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Resuscitation. 2018 Jul 30;131:14-23. doi: 10.1016/j.resuscitation.2018.07.033. [Epub ahead of print]

Effectiveness of digital resuscitation training in improving knowledge and skills: A systematic review and meta-analysis of randomised controlled trials.

Author information

1
Alice Lee Centre for Nursing Studies, Yong Loo Lin School of Medicine, National University of Singapore, Singapore. Electronic address: nurly@nus.edu.sg.
2
Department of Emergency Medicine, Singapore General Hospital, Singapore. Electronic address: raphael_nyoe@u.nus.edu.
3
Medical Resource Team, National University of Singapore Libraries, National University of Singapore, Singapore. Electronic address: mlbwsn@nus.edu.sg.
4
Department of Emergency Medicine, National University Hospital, Singapore. Electronic address: zulkarnin_hamid@nuhs.edu.sg.
5
Department of Emergency Medicine, National University Hospital, Singapore. Electronic address: benjamin_sh_leong@nuhs.edu.sg.
6
Alice Lee Centre for Nursing Studies, Yong Loo Lin School of Medicine, National University of Singapore, Singapore. Electronic address: nurlst@nus.edu.sg.

Abstract

AIM:

This review aims to evaluate the effectiveness of digital resuscitation training in improving knowledge and skill compared with standard resuscitation training.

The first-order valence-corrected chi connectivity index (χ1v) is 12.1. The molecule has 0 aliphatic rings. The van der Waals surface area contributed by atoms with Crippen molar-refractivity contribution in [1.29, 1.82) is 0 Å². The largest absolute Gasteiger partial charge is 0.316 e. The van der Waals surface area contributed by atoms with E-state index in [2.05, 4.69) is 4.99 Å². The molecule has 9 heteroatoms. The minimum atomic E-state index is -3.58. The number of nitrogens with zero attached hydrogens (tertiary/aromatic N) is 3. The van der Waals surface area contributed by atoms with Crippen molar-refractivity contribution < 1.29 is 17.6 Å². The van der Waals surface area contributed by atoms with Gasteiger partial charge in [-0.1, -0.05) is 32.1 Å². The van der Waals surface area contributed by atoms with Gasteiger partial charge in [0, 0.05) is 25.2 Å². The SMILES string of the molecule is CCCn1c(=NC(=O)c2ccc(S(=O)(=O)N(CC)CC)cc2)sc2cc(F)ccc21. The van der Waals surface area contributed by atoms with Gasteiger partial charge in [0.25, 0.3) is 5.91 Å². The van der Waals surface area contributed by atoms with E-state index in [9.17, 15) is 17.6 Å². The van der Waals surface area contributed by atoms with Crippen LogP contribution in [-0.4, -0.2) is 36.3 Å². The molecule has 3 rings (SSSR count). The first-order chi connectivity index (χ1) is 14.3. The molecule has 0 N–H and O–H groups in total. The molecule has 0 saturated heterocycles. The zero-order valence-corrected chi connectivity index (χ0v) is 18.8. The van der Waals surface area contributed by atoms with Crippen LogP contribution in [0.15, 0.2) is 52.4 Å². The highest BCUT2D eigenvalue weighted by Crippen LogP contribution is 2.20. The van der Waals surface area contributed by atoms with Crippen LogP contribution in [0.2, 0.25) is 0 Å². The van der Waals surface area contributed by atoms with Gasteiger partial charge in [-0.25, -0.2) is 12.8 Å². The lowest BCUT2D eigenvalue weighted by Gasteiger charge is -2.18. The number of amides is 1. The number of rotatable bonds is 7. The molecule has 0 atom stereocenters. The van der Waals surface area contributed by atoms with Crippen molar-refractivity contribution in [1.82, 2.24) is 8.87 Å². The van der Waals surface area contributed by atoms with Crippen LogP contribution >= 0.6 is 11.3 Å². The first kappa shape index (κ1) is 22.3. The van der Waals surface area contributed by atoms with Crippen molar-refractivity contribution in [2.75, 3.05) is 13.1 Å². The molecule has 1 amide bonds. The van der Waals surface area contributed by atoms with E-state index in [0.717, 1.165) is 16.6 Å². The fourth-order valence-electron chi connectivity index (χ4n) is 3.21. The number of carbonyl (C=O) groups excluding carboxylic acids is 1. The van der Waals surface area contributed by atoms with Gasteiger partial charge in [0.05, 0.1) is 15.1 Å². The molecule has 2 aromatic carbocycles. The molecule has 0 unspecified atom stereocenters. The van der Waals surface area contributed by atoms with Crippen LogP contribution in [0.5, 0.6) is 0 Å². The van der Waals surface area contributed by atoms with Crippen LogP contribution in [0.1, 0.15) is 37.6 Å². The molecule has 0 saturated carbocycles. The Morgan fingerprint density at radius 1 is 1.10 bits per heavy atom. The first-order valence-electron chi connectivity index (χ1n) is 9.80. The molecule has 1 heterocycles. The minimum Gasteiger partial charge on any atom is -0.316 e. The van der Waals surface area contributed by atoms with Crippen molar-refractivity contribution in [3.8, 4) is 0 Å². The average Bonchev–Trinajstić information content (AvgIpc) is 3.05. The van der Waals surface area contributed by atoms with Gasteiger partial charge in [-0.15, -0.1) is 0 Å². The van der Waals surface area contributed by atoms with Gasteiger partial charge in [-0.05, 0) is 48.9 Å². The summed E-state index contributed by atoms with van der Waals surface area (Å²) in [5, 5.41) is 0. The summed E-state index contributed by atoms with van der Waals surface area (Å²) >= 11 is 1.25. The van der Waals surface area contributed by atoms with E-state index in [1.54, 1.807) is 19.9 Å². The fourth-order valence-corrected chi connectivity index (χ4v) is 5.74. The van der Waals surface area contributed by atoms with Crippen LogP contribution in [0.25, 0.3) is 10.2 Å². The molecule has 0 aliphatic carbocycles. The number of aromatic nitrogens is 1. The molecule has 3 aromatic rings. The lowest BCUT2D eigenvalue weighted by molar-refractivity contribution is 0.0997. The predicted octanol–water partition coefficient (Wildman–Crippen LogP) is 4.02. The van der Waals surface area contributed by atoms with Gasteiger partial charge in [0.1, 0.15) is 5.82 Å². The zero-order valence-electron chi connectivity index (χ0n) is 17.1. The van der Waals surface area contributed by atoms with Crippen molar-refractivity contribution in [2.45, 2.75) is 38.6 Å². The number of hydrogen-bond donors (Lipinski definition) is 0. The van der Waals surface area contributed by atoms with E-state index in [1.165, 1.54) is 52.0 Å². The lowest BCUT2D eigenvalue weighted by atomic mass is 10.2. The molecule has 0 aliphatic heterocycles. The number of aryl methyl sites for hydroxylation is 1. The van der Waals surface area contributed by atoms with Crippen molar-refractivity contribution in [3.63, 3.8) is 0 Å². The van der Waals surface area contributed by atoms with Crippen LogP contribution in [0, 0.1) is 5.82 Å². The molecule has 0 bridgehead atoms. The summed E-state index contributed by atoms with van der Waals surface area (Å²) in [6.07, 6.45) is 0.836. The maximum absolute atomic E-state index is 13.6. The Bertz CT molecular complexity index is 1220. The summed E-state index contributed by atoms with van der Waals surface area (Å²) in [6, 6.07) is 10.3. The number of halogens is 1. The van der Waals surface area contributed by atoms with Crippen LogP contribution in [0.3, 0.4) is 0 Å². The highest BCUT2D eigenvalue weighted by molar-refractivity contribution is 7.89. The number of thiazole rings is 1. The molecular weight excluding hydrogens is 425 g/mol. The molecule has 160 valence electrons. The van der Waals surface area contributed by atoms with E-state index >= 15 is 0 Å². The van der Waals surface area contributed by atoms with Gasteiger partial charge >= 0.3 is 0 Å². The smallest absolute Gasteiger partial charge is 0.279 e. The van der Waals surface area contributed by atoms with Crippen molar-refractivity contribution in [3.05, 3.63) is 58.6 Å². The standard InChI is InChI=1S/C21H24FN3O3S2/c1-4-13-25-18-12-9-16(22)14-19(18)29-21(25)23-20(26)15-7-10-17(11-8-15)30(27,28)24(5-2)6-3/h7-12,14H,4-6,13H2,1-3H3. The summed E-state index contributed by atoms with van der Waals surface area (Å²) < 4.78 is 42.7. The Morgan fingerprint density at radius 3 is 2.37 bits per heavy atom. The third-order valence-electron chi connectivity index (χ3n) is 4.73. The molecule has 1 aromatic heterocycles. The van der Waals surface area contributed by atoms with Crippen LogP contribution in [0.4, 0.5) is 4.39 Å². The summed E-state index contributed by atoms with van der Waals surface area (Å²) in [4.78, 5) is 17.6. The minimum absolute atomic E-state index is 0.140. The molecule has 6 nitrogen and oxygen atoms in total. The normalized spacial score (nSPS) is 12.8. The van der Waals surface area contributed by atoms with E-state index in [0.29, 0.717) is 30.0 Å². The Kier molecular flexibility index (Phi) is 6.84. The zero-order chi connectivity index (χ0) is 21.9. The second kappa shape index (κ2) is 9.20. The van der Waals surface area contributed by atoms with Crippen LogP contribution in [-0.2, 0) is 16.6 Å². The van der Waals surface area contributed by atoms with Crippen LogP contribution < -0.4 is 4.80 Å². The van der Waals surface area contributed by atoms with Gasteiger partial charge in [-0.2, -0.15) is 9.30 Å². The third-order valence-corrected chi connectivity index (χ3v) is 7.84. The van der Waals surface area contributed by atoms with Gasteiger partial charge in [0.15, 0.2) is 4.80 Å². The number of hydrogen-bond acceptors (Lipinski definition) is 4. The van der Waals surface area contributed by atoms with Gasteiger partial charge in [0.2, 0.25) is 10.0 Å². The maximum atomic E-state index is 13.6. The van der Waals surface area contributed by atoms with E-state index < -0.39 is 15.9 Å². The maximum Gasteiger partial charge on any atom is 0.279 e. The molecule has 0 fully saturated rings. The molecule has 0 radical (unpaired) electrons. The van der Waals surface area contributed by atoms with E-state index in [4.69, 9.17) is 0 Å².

METHODS:

We searched through the CINAHL, Cochrane Library, EMBASE, ERIC, ProQuest Dissertations and Thesis, PsycINFO, PubMed and Scopus from inception of our review until 5 March 2018. The quality of individual and overall evidence was evaluated according to the risk of bias, Medical Education Research Study Quality Instrument (MERSQI) and Grade of Recommendation, Assessment, Development and Evaluation (GRADE) system, respectively. Meta-analyses were performed with the Review Manger software. Z-statistics were used to evaluate the overall effect of training, and I2 test was used to assess heterogeneity. Sensitivity and subgroup analyses were used for additional meta-analyses.

RESULTS:

Amongst the 15,528 studies retrieved, 20 randomised controlled trials (RCTs) were selected from 13 countries across different ethnicities. More than half (52%) of the trials had a low risk of bias, and MERSQI scores ranged from 13.5 to 15.5. The overall quality of evidence was very low according to GRADE criteria. Meta-analyses revealed that trainees in digital resuscitation training had better knowledge scores but poorer chest compression rates than that of trainees in standard resuscitation training. Digital resuscitation trainings were non-inferior to standard resuscitation trainings in skill performance scores. Subgroup analyses suggested that digital resuscitation training might consider using blended learning approach with virtual patient, computer-screen based, learning theories and video-recorded assessment, especially for basic life support trainings amongst health professionals.

CONCLUSION:

Despite the wide variation in digital resuscitation trainings, evidence suggesting the use of digital resuscitation training for improving knowledge and skills is inadequate. Well-designed non-inferiority RCTs in multiple settings with follow-up data and large sample size are needed to ensure the robustness of the evidence.

KEYWORDS:

Digital resuscitation training; Knowledge; Meta-analysis; Skills; Systematic review

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